KERSHAW COUNTY — There was something about the I-20 bridges that bothered the searchers.
After walking nearly 90 miles along I-20, from Columbia to Florence, members of a missing-persons search team had not seen one sign that indicated Jake Zeigler, 18, and Ray Pierce, 17, had wrecked on this stretch of interstate as they traveled to Myrtle Beach to watch the sun rise.
Still Monica Caison, founder of Community United Effort (CUE) Center for Missing Persons, was convinced the N.C. teens were involved in a car wreck somewhere along the way to the beach.
Already, I-77 had been ruled out.
But I-20 was different.
I-20 had water, Caison said. I had not felt good about the bridges.
So Sunday afternoon, after the group wrapped up its final leg of the I-20 walking search, Caison organized teams of volunteers to work their way underneath three interstate bridges, including one that crossed the Wateree River near mile marker 96 in Kershaw County.
As volunteers made their way down a ravine, they found a green bumper and flipped it over. A North Carolina license plate with BDD-8844 was attached.
Caison and the search team then knew the boys and their dark green Pontiac G6 would be found beneath the Waterees dark waters.
It was the end of a 15-day search for the young men who had left Sherills Ford, N.C., at 1:30 a.m. Oct. 13 to drive to Myrtle Beach.
There was no indication there had been an accident, Kershaw County Sheriff Jim Matthews said. It was quite a find.
The boys had attended their high schools football game, then gone to a party afterward. They and other party-goers hatched a plan to watch sunrise on the beach, but when it came time to leave for the trip, Zeigler and Pierce were the only two on board.
They took off in Zeiglers newly purchased car. Their families and friends became worried when Pierce did not show up for his job at a restaurant the next day.
Soon, law enforcement became involved, and the intense search for the missing teens began. That search included helicopters, all-terrain vehicles, social media and hundreds of police and volunteers walking miles of interstate and highway to look for signs of Zeiglers Pontiac.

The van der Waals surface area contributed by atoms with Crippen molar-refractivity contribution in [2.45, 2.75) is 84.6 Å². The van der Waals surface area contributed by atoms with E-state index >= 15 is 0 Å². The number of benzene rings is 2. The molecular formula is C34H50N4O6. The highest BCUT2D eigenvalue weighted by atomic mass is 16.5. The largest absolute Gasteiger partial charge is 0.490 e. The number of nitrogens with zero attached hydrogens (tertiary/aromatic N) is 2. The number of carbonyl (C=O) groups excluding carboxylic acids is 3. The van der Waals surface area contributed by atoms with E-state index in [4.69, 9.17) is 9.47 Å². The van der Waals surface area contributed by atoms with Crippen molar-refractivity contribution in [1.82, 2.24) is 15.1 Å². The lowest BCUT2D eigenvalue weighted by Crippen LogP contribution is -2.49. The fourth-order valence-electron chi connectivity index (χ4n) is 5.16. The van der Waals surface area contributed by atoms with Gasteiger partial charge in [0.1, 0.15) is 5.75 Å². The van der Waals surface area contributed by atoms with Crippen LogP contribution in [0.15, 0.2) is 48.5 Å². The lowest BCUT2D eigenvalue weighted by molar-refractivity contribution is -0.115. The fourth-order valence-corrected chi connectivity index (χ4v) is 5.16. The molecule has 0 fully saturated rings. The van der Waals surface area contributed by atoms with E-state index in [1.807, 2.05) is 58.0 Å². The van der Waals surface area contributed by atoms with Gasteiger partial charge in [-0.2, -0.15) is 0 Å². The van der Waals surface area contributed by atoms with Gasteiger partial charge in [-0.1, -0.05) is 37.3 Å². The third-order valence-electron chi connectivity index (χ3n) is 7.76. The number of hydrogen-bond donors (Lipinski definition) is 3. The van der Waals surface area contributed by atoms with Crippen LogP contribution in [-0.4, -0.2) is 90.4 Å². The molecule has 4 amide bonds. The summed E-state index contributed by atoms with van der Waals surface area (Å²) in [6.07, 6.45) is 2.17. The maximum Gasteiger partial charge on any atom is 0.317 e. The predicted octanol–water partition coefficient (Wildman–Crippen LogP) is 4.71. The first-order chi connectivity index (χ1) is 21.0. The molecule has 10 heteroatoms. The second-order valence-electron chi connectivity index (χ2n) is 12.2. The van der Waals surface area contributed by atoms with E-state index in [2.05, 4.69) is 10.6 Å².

The CUE Center was involved from the beginning.
Founded in 1994 in Wilmington, N.C., the center specializes in finding missing people and helping their families cope with the unknowns. No one who works for the center gets paid, and it has volunteers across the country, Caison said. Some of the volunteers have had missing family members themselves.
Elvia Swainson, mother of missing Richland County 15-year-old Gabrielle Swainson, was among volunteers, spending time at the CUE Centers temporary command posts with the Zeigler and Pierce families during the search, Caison said. The center has become involved in Swainsons case, too.
The centers volunteers work closely with law enforcement. Sometimes, they receive tips on their own. They use their years of experience in missing persons searches.
And they use their gut instincts, Caison said.
In the Zeigler and Pierce search, they knew the teens last known whereabouts came from a cell phone ping on a tower along I-77 in Fairfield County. They were familiar with the common route from North Carolina to Myrtle Beach that takes vacationers down I-77, across rural Fairfield and Kershaw counties to I-20 East.
They were certain the teens had never made it to the beach; after all, they would have sent someone a text or a picture of that sunrise.
It made sense that they had been involved in a wreck, Caison said.
By the seventh day the teens had been missing, Caison told volunteers, Were going to walk the whole road.
They kept their eyes open for the smallest pieces of debris: car parts, cell phones, clothes that could be left behind after a violent accident.
You have to get in the woods, Caison said. You have to get under things. You cant just walk up and down the road and look for broken sticks.
After walking long portions of I-77 and I-20, they had found nothing.
Not until late Sunday afternoon.
No one may ever know why the teens car left the road way, Matthews said. They could have fallen asleep or swerved to avoid a deer.
What is known is that the cars path from the top of the I-20 bridge to the dark waters more than 6 feet under the Wateree left few signs of the accident. There were no skid marks, no debris scattered in the road. The cables and guard rail in the interstates median and in front of the bridge were untouched, Matthews said.
They somehow threaded those cables and the guard rail, he said.
Somehow, the car was launched over a fence, down a ravine and into the river where it landed upside down. An autopsy Monday found the two teens died from asphyxiation due to drowning, Kershaw County Coroner Johnny Fellers said.
Because the water is so dark, even people standing on the bridge above could not see the submerged car, Matthews said.
Matthews said he saw tiny oil spots that bubbled up as a diver with the Camden Fire Department attached the car to tow truck lines Sunday.
That car would have been submerged for who knows how long, he said.
While the Zeigler and Pierce search came to the ending no one hoped for, Caison said their group finds the living, too.
Either way, volunteers consider themselves successful when they bring a missing person home. Families want resolution, Caison said.
Reach Phillips at (803) 771-8307.